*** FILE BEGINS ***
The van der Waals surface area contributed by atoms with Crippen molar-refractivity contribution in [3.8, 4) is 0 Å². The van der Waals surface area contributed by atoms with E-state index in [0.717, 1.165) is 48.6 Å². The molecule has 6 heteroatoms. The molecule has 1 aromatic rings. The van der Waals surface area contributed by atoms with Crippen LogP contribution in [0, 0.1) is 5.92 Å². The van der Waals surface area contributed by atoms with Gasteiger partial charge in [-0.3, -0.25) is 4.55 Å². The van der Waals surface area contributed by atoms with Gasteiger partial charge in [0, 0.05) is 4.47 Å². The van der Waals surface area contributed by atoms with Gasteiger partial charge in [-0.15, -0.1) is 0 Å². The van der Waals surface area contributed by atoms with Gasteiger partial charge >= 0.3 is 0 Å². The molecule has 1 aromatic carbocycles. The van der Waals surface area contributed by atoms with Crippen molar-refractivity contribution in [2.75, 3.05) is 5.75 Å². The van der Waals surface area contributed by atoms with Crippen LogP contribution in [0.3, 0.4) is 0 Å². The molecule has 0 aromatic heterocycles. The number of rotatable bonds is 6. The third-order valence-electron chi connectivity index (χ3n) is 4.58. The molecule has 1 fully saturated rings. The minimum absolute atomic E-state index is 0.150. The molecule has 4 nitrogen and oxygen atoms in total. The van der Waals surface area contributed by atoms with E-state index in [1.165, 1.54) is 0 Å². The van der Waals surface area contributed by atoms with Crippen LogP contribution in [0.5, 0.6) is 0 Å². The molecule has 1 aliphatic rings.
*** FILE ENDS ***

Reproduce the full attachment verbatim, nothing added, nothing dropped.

The van der Waals surface area contributed by atoms with Crippen molar-refractivity contribution in [3.8, 4) is 0 Å². The van der Waals surface area contributed by atoms with E-state index in [0.717, 1.165) is 48.6 Å². The molecule has 6 heteroatoms. The molecule has 1 aromatic rings. The van der Waals surface area contributed by atoms with Crippen LogP contribution in [0, 0.1) is 5.92 Å². The van der Waals surface area contributed by atoms with Gasteiger partial charge in [-0.3, -0.25) is 4.55 Å². The van der Waals surface area contributed by atoms with Gasteiger partial charge in [0, 0.05) is 4.47 Å². The van der Waals surface area contributed by atoms with Gasteiger partial charge in [-0.15, -0.1) is 0 Å². The van der Waals surface area contributed by atoms with Gasteiger partial charge >= 0.3 is 0 Å². The molecule has 1 aromatic carbocycles. The van der Waals surface area contributed by atoms with Crippen molar-refractivity contribution in [2.75, 3.05) is 5.75 Å². The van der Waals surface area contributed by atoms with Crippen LogP contribution in [0.3, 0.4) is 0 Å². The molecule has 0 aromatic heterocycles. The number of rotatable bonds is 6. The third-order valence-electron chi connectivity index (χ3n) is 4.58. The molecule has 1 fully saturated rings. The minimum absolute atomic E-state index is 0.150. The molecule has 4 nitrogen and oxygen atoms in total. The van der Waals surface area contributed by atoms with E-state index in [1.165, 1.54) is 0 Å². The van der Waals surface area contributed by atoms with Crippen LogP contribution in [0.5, 0.6) is 0 Å². The molecule has 1 aliphatic rings.